Category: reviews

January 11, 2018

Book Talk | Song of the Current by Sarah Tolcser

Book Talk | Song of the Current by Sarah TolcserSong of the Current by Sarah Tolcser
Series: Song of the Current #1
Publisher: Bloomsbury USA Childrens, June 2017
Pages: 373
Goodreads | Amazon | Barnes & Noble

Caroline Oresteia is destined for the river. For generations, her family has been called by the river god, who has guided their wherries on countless voyages throughout the Riverlands. At seventeen, Caro has spent years listening to the water, ready to meet her fate. But the river god hasn’t spoken her name yet—and if he hasn’t by now, there’s a chance he never will.

Caro decides to take her future into her own hands when her father is arrested for refusing to transport a mysterious crate. By agreeing to deliver it in exchange for his release, Caro finds herself caught in a web of politics and lies, with dangerous pirates after the cargo—an arrogant courier with a secret—and without the river god to help her. With so much at stake, Caro must choose between the life she always wanted and the one she never could have imagined for herself.

From debut author Sarah Tolcser comes an immersive and romantic fantasy set along the waterways of a magical world with a headstrong heroine determined to make her mark.

Throughout her life, Caro believed she was for the river. Her livelihood, her father’s, her grandfather’s, and generations before have depended on the river and its god. But when the river god still hasn’t spoken to her and her father’s life is in peril, Caro takes the wheel and agrees to deliver a strange cargo with one rule: don’t open it. Soon, her life is full of magic and mayhem, decisions and fate, and the chance to choose between what she thought was her life’s set path or a new, unwritten one.

Loved:
  • Song of the Current is made up of a unique, magical world: magic, gods, and pirates, oh my! Instead of overwhelming the narrative, it creates a soft atmosphere that shapes each scene’s emotions perfectly.
  • Caro’s yearning to hear the river god call her represents her deep desire to fit in with the other wherrymen, to be like her father. The root of that desire is something we can all understand, something that made Caro relatable to every reader.
  • I loved how that desire to fit in is quickly pushed back as the yearning to live, to save her father, overtakes everything else and creates a unique hero that I loved cheering for.
  • Markos has some typical male hero characteristics, but he isn’t by any means a typical male hero. Why? His deep devotion to his mother and little sister creates not only a powerful motive, but an equally powerful character.
  • While I love neatly-tied endings, Song of the Current doesn’t have one, at least in the romance department. With Caro’s constantly evolving character, this couldn’t fit more perfectly.
  • Amazing fight scenes!
Liked:
  • Caro’s unique family dynamic was one of the more underrated elements of the story. While she has a mother and a father, her mother lives apart and holds a stronger position in her parents’ relationship. I’m not saying we should destroy the nuclear family, but it was lovely to see a powerful mother figure.
  • The narrative did a good job of detailing Caro’s struggle between who she wanted to be and who she was turning into, but occasionally lost the thread after some of the major scenes. I had to go back and read a few times to undestand exactly what happened.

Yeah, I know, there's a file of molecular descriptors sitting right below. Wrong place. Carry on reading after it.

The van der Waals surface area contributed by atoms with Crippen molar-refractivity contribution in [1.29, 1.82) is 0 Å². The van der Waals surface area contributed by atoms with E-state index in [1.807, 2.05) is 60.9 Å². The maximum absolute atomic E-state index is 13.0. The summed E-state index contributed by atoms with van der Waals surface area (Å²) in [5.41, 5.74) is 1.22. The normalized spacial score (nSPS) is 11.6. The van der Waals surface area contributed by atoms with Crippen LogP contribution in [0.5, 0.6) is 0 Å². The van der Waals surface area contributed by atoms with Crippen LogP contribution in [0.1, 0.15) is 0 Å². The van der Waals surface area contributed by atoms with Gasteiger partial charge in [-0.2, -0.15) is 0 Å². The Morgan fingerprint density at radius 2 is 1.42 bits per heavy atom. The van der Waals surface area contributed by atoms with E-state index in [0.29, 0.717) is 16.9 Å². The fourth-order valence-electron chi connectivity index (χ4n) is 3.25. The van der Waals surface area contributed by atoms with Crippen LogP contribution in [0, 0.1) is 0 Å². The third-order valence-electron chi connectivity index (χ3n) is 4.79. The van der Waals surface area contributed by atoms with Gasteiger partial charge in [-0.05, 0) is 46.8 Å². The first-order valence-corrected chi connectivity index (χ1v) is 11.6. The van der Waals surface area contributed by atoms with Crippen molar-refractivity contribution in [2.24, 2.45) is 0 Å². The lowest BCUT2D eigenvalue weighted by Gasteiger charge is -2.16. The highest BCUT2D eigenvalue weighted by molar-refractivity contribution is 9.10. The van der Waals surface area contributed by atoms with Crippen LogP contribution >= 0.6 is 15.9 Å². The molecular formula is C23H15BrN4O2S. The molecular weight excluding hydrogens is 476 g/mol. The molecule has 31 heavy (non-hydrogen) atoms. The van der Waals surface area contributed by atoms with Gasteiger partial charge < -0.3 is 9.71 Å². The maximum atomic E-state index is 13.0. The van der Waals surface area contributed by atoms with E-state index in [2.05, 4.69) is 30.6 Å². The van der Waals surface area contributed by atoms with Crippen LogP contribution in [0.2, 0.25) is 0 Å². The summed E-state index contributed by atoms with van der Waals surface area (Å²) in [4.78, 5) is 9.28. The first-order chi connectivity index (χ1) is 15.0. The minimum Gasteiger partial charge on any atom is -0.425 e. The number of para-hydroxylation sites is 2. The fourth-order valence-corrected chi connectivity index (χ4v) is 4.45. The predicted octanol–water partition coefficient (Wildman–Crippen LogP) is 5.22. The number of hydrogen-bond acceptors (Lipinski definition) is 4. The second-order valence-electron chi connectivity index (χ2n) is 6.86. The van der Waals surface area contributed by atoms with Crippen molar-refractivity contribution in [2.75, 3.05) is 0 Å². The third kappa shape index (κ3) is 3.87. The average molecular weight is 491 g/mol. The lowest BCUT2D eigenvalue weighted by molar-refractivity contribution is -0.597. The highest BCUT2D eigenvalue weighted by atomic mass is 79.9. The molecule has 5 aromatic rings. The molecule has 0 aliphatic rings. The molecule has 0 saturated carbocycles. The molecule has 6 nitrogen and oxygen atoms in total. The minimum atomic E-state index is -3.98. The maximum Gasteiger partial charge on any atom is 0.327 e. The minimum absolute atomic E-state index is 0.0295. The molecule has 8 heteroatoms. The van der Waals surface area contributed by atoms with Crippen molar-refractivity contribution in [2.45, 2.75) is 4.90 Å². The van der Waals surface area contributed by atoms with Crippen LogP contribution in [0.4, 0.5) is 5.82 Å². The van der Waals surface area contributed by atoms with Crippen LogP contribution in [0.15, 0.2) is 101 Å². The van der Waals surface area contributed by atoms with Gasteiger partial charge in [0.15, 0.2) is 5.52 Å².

Loathed:

Nothing!

Review Snapshot:

Image result for kraken gif

Perfect for:

YA fantasy fans, especially those of Sarah J. Maas and V.E. Schwab.

Posted January 11, 2018 by Ellen in reviews / 0 Comments
Tags: , , , ,


January 10, 2018

Book Talk | Master Thieves: The Boston Gangsters Who Pulled Off the World’s Greatest Art Heist by Stephen Kurkjian

Book Talk | Master Thieves: The Boston Gangsters Who Pulled Off the World’s Greatest Art Heist by Stephen KurkjianMaster Thieves: The Boston Gangsters Who Pulled Off the World’s Greatest Art Heist by Stephen Kurkjian
Publisher: PublicAffairs, March 2015
Pages: 272
Goodreads | Amazon | Barnes & Noble

The definitive story of the greatest art theft in history.

In a secret meeting in 1981, a low-level Boston thief gave career gangster Ralph Rossetti the tip of a lifetime: the Isabella Stewart Gardner Museum was a big score waiting to happen. Though its collections included priceless artworks by Rembrandt, Vermeer, Degas, and others, its security was cheap, mismanaged, and out of date. And now, it seemed, the whole Boston criminal underworld knew it.
Nearly a decade passed before the Museum museum was finally hit. But when it finally happened, the theft quickly became one of the most infamous art heists in history: thirteen works of art valued at up to 500 million, by some of the most famous artists in the world, were taken. The Boston FBI took control of the investigation, but twenty-five years later the case is still unsolved and the artwork is still missing.
Stephen Kurkjian, one of the top investigative reporters in the country, has been working this case for over nearly twenty years. In Master Thieves, he sheds new light on some of the Gardner's most abiding mysteries. Why would someone steal these paintings, only to leave them hidden for twenty-five years? And why, if one of the top crime bosses in the city knew about this score in 1981, did the theft happen in 1990? What happened in those intervening years? And what might all this have to do with Boston's notorious gang wars of the 1980s?

Kurkjian's reporting is already responsible for some of the biggest breaks in this story, including a meticulous reconstruction of what happened at the Museum museum that fateful night. Now Master Thieves will reveal the identities of those he believes plotted the heist, the motive for the crime, and the details that the FBI has refused to discuss. Taking you on a journey deep into the gangs of Boston, Kurkjian emerges with the most complete and compelling version of this story ever told.